It’s giving over the platform – you should be posting stuff that comes from a QTIPoC. You know, it shouldn’t be a tokenistic thing. It shouldn’t be a novelty. It should be just everyday, and it’s nowhere near there yet. 

As consumers, if you’re going to an event, anybody can ask ‘is the line-up truly diverse?’, with that kind of voting with your feet of saying, I’m not going to support this because this isn’t inclusive. 

I just want to encourage people to think outside of the box.

Step out and go, if I came into this room as a PoC, would I feel threatened? Would I feel silenced? And that goes for anywhere. If you are at work, who do you see when you walk into reception? Because if all you can see is a sea of white faces, then PoCs won’t think they can be one of them. 

There is this finite level to which we think we can obtain, and for us it’s not a glass ceiling, it’s a concrete one – because we can’t even see us at the top.

U – If someone struggling with being bi is considering therapy but is hesitant or has perhaps had a bad experience before, what would you say to them?

ZR – Trust your instincts. You need to be able to find something in that therapist that you can connect with, because it’s that connection which is how the work is done. So find some sense of belonging in someone – just because you haven’t found it before, doesn’t mean that you’ll never find it.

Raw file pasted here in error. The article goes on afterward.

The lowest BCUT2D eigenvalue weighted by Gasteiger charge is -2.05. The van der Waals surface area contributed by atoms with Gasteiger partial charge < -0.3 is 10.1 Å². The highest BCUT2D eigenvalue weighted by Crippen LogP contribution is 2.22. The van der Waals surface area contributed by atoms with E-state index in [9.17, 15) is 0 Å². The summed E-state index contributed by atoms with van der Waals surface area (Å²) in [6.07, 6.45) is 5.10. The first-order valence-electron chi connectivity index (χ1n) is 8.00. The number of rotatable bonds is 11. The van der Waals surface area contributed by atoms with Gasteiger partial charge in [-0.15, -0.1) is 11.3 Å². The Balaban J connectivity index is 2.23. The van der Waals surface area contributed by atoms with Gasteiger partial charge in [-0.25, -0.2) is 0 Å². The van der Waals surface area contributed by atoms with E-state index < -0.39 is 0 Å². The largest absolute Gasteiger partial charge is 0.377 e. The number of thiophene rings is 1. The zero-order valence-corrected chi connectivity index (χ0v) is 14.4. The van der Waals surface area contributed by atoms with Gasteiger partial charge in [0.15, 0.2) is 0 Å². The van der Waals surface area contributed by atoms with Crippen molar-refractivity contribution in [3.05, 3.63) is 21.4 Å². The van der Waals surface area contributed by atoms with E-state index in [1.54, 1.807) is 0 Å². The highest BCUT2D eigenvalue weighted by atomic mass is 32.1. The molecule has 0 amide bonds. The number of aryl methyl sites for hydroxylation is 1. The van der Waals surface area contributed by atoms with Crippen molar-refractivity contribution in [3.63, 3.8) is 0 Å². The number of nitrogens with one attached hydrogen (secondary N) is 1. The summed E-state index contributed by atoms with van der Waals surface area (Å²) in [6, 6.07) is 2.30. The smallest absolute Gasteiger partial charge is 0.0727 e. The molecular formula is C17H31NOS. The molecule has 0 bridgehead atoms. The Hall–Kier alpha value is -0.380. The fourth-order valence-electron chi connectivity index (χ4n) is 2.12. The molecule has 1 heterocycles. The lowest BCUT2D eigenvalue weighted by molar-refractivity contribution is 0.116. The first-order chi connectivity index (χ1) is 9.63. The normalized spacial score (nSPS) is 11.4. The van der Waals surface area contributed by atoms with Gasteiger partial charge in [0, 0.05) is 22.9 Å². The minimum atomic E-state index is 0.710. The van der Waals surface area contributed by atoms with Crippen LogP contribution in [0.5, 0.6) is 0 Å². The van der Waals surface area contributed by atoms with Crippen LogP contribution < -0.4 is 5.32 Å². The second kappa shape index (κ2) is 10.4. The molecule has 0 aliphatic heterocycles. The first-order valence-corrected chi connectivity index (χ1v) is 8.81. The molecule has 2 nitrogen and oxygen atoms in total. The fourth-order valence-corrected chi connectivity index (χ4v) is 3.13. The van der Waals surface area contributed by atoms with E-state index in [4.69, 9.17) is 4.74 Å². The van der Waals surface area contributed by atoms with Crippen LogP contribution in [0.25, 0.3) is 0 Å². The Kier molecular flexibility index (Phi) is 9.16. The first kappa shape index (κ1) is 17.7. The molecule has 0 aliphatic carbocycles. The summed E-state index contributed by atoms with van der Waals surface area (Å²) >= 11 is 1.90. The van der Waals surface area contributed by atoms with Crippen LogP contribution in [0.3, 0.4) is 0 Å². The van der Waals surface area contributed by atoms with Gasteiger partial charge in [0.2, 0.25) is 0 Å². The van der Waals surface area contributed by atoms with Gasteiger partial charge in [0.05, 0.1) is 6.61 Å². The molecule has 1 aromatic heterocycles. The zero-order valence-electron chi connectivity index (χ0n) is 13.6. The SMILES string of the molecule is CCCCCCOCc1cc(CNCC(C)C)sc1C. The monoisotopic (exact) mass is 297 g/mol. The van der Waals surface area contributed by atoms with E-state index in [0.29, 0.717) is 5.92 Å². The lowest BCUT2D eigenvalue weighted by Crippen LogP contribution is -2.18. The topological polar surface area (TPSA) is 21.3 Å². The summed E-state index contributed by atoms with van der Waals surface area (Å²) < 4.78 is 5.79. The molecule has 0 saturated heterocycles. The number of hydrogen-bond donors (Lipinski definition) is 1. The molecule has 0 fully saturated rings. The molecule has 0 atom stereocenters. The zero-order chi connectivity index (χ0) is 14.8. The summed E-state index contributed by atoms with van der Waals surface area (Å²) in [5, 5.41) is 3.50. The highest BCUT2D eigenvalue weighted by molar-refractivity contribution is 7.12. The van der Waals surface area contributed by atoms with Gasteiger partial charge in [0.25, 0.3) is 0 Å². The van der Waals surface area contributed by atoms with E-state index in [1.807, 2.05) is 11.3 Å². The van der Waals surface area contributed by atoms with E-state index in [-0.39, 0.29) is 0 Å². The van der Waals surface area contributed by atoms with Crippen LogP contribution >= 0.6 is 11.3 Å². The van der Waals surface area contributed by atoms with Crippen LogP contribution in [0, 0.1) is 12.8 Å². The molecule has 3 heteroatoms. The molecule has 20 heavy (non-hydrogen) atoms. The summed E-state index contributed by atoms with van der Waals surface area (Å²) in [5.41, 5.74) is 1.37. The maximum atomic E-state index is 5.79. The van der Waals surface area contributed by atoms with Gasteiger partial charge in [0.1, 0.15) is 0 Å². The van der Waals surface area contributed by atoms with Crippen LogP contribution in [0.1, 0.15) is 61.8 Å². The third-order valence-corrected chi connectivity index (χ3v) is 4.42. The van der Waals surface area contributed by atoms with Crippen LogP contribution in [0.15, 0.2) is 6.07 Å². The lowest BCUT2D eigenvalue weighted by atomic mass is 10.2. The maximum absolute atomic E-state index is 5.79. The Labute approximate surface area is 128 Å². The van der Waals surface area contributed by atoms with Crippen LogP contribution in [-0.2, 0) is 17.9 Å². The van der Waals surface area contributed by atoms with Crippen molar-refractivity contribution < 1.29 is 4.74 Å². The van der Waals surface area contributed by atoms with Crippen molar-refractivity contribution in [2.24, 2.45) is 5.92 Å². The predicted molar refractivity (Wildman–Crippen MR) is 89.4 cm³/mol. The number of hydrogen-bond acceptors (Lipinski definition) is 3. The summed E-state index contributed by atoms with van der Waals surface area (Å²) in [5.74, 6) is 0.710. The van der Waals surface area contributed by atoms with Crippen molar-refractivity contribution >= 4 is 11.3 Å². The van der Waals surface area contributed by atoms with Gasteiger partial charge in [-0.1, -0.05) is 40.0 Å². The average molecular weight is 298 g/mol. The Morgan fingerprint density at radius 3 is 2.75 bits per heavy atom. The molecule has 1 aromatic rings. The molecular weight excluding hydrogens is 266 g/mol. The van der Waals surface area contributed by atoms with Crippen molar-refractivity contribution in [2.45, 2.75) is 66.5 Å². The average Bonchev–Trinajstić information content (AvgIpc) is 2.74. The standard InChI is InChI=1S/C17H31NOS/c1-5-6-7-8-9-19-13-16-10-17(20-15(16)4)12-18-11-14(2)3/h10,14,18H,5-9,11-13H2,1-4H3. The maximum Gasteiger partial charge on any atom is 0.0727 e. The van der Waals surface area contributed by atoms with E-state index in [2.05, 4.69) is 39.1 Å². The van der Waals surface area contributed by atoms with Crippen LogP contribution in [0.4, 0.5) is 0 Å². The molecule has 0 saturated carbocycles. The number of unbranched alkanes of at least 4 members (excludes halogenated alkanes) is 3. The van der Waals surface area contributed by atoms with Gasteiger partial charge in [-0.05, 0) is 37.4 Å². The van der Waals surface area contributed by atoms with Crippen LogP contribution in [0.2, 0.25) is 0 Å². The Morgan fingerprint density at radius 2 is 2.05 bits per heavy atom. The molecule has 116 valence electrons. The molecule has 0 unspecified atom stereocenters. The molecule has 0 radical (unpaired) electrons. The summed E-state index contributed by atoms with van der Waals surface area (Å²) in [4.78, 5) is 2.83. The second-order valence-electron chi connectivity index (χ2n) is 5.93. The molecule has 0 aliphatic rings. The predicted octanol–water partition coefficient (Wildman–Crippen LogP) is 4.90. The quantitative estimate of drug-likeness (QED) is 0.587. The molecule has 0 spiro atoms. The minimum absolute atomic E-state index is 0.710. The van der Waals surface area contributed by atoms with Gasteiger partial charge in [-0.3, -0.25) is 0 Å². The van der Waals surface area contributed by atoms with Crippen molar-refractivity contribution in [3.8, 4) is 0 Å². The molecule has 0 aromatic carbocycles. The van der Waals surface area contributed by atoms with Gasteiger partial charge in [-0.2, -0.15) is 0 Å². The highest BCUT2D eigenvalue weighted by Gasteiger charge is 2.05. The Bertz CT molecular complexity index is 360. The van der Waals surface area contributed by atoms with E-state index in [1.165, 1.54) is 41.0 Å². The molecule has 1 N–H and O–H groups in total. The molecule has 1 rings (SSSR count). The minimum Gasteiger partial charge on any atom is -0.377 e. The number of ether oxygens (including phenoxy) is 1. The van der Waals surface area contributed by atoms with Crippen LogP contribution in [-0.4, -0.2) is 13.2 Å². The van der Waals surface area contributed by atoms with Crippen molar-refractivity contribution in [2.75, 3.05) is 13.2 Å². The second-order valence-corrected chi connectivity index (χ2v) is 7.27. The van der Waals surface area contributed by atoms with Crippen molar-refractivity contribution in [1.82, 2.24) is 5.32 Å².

There is somebody out there who you can find that connection with

who will be able to hold a space for you to be completely open, because if you’re not being completely open, then the process can’t even begin. 

Do your research, as well, look around, ask around. Look to see if they’re quoting an accredited body, are adequately insured, all of those really sensible things that we should be looking out for. 

We look at these things when we go to get our car serviced, so why are we not looking at these things when we go to get our brain serviced? Come into it with an expectation that you’ll be respected by your therapist, that you will be listened to by your therapist, that you can be yourself. 


** Queer, Trans & Intersex People Of Colour

Ali Bushell

He / Him | London

Ali is an integrative therapist based in East London. His specialisms include therapy concerning LGBTQ+ and male identity & gender issues.

U – Can you tell us a bit about how you got into counselling?

AB: I think my journey was very similar to a lot of people’s: I had a lot of problems in my life and therapy was a very instrumental tool in change for me.

I could see from my own journey the value that therapy had given to me.

I also understood as a queer person myself, you can have bad experiences in therapy based on people who don’t really get you, and who maybe are looking at you through their lens. I understood as well from that how important it was that I was going to be able to offer a better lens to queer people.

U – How did you get into queer-focused counselling?